Why should women and girls be interested in pursuing a career in science?
I think everyone should be interested in pursuing science! Research makes the world go round! For anyone who wants to constantly learn new things, and be immersed in an exciting and innovative environment, then they should definitely pursue a career in science.
Women and girls should be especially interested, as there needs to be diversity in science. Everyone brings their own unique perspective to the table, and we need the table to be as multifaceted as possible! When you often look at the “higher ups” in the world of science, women are still underrepresented and this can change if more girls pursue careers in STEM.
Do you have a female mentor? What are the benefits of having a mentor?
I am fortunate enough to have had different female mentors (family members, peers, co-workers, teachers, etc.) at different stages of my life. Growing up with two older sisters, I have always had two great role models who have supported and guided me. Currently, I am inspired daily by my supervisor, Charu Kaushic, who has helped me gain confidence in my ability to be a researcher. Although these women come from different walks of life, they all have one thing in common: they are empowering in their own way. Having female mentors is especially beneficial, as they can often relate to my experiences. Mentors act as role models, provide invaluable guidance and support, and inspire you to achieve your goals. Ultimately, mentors can help motivate you to become the best version of yourself.
What do you hope to achieve at the IIDR?
I hope to positively contribute to the cutting-edge research being conducted at IIDR, and add meaningful research to the field of women’s reproductive health. I also want to make a positive impact on the overall graduate experience of my peers, which is why I try my best to get involved with student associations.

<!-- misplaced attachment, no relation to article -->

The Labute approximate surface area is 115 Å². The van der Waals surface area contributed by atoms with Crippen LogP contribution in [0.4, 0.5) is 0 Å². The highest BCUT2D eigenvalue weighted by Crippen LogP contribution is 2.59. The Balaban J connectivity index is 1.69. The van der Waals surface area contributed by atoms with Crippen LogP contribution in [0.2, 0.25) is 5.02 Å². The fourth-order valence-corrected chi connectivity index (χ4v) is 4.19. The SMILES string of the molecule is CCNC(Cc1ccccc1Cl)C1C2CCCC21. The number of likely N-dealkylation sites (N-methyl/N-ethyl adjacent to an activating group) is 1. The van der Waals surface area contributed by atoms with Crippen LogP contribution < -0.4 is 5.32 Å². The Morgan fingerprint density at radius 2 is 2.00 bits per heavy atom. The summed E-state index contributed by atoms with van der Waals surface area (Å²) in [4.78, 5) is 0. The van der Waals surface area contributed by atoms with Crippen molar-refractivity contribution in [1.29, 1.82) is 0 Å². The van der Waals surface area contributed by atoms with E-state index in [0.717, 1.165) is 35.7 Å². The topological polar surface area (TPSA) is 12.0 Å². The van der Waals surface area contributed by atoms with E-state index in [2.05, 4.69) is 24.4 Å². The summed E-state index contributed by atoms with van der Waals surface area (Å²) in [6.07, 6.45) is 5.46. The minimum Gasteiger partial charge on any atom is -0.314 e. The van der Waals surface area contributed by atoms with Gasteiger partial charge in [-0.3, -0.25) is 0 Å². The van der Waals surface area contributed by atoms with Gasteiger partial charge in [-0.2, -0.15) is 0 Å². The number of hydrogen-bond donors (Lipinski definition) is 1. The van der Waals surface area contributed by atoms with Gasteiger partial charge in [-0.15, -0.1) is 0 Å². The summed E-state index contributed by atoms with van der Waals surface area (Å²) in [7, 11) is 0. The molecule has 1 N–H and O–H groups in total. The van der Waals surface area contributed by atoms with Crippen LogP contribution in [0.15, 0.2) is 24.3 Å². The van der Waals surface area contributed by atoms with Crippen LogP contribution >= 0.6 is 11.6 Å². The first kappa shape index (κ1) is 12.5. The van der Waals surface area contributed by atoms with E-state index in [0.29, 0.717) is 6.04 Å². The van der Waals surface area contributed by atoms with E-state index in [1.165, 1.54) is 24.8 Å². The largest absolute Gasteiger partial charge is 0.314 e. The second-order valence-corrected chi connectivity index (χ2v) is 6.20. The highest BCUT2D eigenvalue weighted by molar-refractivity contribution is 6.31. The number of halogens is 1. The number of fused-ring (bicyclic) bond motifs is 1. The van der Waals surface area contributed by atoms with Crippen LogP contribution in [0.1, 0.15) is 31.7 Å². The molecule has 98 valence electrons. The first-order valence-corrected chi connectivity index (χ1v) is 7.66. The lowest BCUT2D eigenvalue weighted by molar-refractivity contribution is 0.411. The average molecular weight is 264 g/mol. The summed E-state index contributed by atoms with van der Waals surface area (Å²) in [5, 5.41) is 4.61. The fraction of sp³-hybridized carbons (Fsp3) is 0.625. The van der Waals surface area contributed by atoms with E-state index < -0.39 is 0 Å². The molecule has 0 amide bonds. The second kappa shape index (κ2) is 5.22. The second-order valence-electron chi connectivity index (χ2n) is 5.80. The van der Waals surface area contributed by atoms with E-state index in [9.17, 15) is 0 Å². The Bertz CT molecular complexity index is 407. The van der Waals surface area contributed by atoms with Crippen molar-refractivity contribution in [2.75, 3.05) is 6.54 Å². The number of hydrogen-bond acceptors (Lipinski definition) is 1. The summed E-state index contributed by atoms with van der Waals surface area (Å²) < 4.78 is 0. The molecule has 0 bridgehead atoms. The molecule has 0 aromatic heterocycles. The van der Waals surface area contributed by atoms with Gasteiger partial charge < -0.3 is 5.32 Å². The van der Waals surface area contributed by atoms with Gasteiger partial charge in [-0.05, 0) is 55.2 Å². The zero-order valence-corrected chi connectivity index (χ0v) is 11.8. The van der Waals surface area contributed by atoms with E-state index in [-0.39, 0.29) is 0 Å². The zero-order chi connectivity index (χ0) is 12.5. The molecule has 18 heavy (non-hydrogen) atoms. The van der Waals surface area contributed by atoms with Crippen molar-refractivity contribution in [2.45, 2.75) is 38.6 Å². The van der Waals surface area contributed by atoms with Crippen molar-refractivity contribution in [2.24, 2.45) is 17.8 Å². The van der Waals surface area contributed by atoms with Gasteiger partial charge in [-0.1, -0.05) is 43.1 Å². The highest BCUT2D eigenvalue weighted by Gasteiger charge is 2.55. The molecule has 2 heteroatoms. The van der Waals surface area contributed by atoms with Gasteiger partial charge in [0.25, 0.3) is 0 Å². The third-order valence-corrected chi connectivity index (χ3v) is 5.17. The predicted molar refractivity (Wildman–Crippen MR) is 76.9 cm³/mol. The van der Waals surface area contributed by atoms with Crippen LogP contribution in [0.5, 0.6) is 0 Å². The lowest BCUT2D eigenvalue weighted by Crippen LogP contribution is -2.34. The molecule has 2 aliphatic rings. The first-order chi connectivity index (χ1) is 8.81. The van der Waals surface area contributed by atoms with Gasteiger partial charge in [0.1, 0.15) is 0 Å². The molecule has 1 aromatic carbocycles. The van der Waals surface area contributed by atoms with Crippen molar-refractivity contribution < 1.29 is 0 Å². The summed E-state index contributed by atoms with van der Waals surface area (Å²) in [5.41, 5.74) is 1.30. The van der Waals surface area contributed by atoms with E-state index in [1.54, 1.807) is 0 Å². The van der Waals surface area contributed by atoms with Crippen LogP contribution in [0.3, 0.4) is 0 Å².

What is your dream job?
That’s the million-dollar question! I’m still on the journey of figuring this out. Although there isn’t a specific job title that comes to mind, I know I want to do something that involves constant learning. I love to learn new things and need to keep my mind stimulated at all times! I also want a job which will allow me to give back to others and make an impact on the global community. So, for now, my dream job is TBD.
The theme for International Women’s Day is “Be Bold for Change” which encourages women to declare what bold action they will take to specifically help drive gender parity. What do you do currently, or what will you do to “Be Bold for Change” in 2017?
I can confidently say that I am a feminist. For me, feminism means equality for all. Regardless of gender, ethnicity, sexual orientation, religious affiliation, and ability; inclusion is for everyone. This is something I feel very passionately about, and I spent many years advocating for equality as a volunteer and employee for YWCA Toronto.
An upcoming initiative I am planning is to provide mentorship to young girls in my hometown of Scarborough. Growing up in a community where many children come from low-income families or from cultures where girls are not always encouraged to pursue further education, I want to show young women that they can achieve their dreams. Many of these girls are from immigrant families, and like myself, will be first-generation post-secondary students. Using my own experiences as an example, my goal is to instil confidence in these girls so they feel they are just as capable as anyone else. I want to provide them with the support and motivation my mentors gave me, and hopefully become a part of their journey to success.
Look out for more Q&A spotlights on women at the IIDR throughout March and learn about their fascinating research, achievements, advice for women in science and what they’re doing to #BeBoldForChange in 2017.